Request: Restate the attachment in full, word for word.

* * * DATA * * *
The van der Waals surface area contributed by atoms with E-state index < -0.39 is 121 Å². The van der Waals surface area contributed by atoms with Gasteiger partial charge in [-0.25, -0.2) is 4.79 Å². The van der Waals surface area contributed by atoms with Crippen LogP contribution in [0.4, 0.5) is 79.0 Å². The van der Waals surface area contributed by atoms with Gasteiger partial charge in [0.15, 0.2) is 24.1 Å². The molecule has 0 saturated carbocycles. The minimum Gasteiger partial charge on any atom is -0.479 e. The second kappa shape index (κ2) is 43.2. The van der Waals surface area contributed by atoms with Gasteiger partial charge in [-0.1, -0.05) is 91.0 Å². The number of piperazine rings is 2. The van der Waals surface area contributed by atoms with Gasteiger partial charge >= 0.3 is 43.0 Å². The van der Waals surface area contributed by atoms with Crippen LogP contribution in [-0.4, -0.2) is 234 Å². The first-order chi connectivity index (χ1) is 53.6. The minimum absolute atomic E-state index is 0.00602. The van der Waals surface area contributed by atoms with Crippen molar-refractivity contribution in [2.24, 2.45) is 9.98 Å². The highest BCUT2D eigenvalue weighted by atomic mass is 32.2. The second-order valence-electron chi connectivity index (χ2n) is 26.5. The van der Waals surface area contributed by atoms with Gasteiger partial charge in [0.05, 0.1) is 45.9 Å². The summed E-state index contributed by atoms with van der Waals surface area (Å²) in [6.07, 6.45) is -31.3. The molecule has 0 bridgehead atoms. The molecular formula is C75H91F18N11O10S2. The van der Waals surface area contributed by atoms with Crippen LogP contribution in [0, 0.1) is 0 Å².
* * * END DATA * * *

The van der Waals surface area contributed by atoms with E-state index < -0.39 is 121 Å². The van der Waals surface area contributed by atoms with Gasteiger partial charge in [-0.25, -0.2) is 4.79 Å². The van der Waals surface area contributed by atoms with Crippen LogP contribution in [0.4, 0.5) is 79.0 Å². The van der Waals surface area contributed by atoms with Gasteiger partial charge in [0.15, 0.2) is 24.1 Å². The molecule has 0 saturated carbocycles. The minimum Gasteiger partial charge on any atom is -0.479 e. The second kappa shape index (κ2) is 43.2. The van der Waals surface area contributed by atoms with Gasteiger partial charge in [-0.1, -0.05) is 91.0 Å². The number of piperazine rings is 2. The van der Waals surface area contributed by atoms with Gasteiger partial charge >= 0.3 is 43.0 Å². The van der Waals surface area contributed by atoms with Crippen LogP contribution in [-0.4, -0.2) is 234 Å². The first-order chi connectivity index (χ1) is 53.6. The minimum absolute atomic E-state index is 0.00602. The van der Waals surface area contributed by atoms with Crippen molar-refractivity contribution in [2.24, 2.45) is 9.98 Å². The highest BCUT2D eigenvalue weighted by atomic mass is 32.2. The second-order valence-electron chi connectivity index (χ2n) is 26.5. The van der Waals surface area contributed by atoms with Gasteiger partial charge in [0.05, 0.1) is 45.9 Å². The summed E-state index contributed by atoms with van der Waals surface area (Å²) in [6.07, 6.45) is -31.3. The molecule has 0 bridgehead atoms. The molecular formula is C75H91F18N11O10S2. The van der Waals surface area contributed by atoms with Crippen LogP contribution in [0, 0.1) is 0 Å².